The application of the word therefore has built into it an explanation and thus cannot serve as a “report.” On the other hand, “to say that a war is a ‘civil’ war is (merely) to report that the fighting is between members of the same society: it may be a revolutionary civil war or it may not,” and therefore the term “civil war” may be acceptable in a report.
But it is important to note that when Runciman speaks of reported “facts” he does not mean either unchallengeable “brute data” free of theoretical presuppositions or data accessible only to those who have directly experienced them. He wishes to steer the social inquirer “between the Scylla of positivistic empiricism and the Charybdis of phenomenological hermeneutics.” Reports need to be couched, not in language purged of all theory, but in language whose application can be agreed upon by rival observers and inquirers. Thus if “civil war” itself comes to be regarded as contentious or “preemptive” of some explanation in a given case then the rival inquirers can retreat to some other word or expression if they wish to report the armed conflict, e.g., “fighting between groups of persons.”
Runciman’s discussion of “reportage,” however, raises the question whether neutral language of this variety is always available in conducting inquiries into social life, and he does not adequately address the claims of some philosophers of science and some interpretative social theorists who, as we shall see, have denied that such language is even available in much significant social scientific research, and who would therefore question the usefulness in practice of a methodological distinction between what Runciman calls “reportage” and what he calls “explanation.”
Whether the social theorist wishes to explain why the western Roman Empire fell, or (to use one of Runciman’s other examples) why French musicians of the nineteenth century didn’t compose more symphonies, or some other event or action or process, the logic of explanation, for Runciman, is always the same as in any other science. That is, the event or action or process is explained if it can be shown to be an instance of causal laws and generalizations. He also notes that theories in the social sciences are generally not like those deductive concatenations of laws that occur in well-developed sciences, partly because of the different part he claims laws play in a science like sociology: “it is not that laws play no role in it, but that those which do are not laws of it;…sociology is not a producer but a consumer of laws.” Thus, if a sociologist wishes to explain a rise in juvenile crime he does not need to discover a distinctively sociological law (let alone juvenile crime laws); in general, he will try to explain the phenomena in question by borrowing laws from other sciences such as psychology or economics or genetics.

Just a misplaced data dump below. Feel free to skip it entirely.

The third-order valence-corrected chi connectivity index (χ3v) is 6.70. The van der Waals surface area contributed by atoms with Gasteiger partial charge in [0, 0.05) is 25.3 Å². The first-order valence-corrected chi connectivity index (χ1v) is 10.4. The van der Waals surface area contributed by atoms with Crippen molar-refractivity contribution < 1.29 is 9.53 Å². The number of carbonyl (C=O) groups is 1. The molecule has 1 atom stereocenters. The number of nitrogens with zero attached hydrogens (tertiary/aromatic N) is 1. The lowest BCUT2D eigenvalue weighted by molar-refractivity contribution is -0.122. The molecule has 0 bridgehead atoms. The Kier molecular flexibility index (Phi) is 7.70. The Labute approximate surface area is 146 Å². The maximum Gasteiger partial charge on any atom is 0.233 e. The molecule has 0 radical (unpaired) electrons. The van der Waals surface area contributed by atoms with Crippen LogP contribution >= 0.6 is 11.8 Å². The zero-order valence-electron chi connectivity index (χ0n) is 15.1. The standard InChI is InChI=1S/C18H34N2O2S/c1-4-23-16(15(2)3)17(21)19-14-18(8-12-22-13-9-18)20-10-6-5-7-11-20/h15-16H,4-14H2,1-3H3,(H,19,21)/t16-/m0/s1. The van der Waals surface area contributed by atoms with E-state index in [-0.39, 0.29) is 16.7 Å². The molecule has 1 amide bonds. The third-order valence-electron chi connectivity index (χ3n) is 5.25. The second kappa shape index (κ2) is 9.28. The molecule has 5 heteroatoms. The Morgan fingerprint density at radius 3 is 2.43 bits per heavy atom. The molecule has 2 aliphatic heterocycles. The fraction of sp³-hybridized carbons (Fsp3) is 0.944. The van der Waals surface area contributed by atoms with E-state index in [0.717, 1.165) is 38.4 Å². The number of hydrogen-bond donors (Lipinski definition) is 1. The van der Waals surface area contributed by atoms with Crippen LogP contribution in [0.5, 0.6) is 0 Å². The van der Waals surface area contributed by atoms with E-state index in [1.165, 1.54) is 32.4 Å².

Further, while Runciman does claim that theories in social science should be testable in principle, “there is no rule of method which forbids social scientists to reculer pour mieux sauter,” and the apparent untestability of some versions of such theories as Marxism and evolutionary theory need not “be interpreted as a symptom of their inherently unscientific status.” Even if they are untestable we may learn from them, and our efforts to revise them may contribute to scientific progress. As Runciman notes of scientific theories, “let us by all means discriminate between those parts which are testable and those which are not; but let us at the same time beware of dismissing those which are not as incapable of contributing in any way at all to the explanation of human behavior.”
Runciman recommends a number of relaxations in the demands made on social scientists that are consistent with these remarks. Thus he claims that since social scientists cannot test their hypotheses by manipulating human variables or reproducing human phenomena at will, researchers should “look for hypotheses of which history has happened to furnish a chance for quasi-experimental test.” For example, we may wish to explain the commonly acknowledged fact that the western Roman Empire fell when its frontiers ceased to be defensible by the forces available to protect them. Why couldn’t enough men be mustered to man these borders against barbarian incursions? One might try to explain this fact by a variety of reasons, such as poor performance among Roman generals, or the debilitating effect on the empire of frequent disputes about succession to the throne, or the depravity of the late Romans, or the logistic difficulties of moving troops rapidly enough to ward off attacks by nomadic tribes.
But suppose that it is claimed that the borders became indefensible for a different reason. The western Roman Empire depended heavily on slaves to till fields and to quarry mines, but before its fall the empire became increasingly unable to maintain or replenish its stock of slaves, whether because it could not breed enough of them domestically or because it could not purchase more of them across its borders. As a result, the hypothesis might continue, the domestic economy suffered; men who might otherwise have served in the army were compelled to stay at home, and as a consequence the frontiers were left insufficiently manned.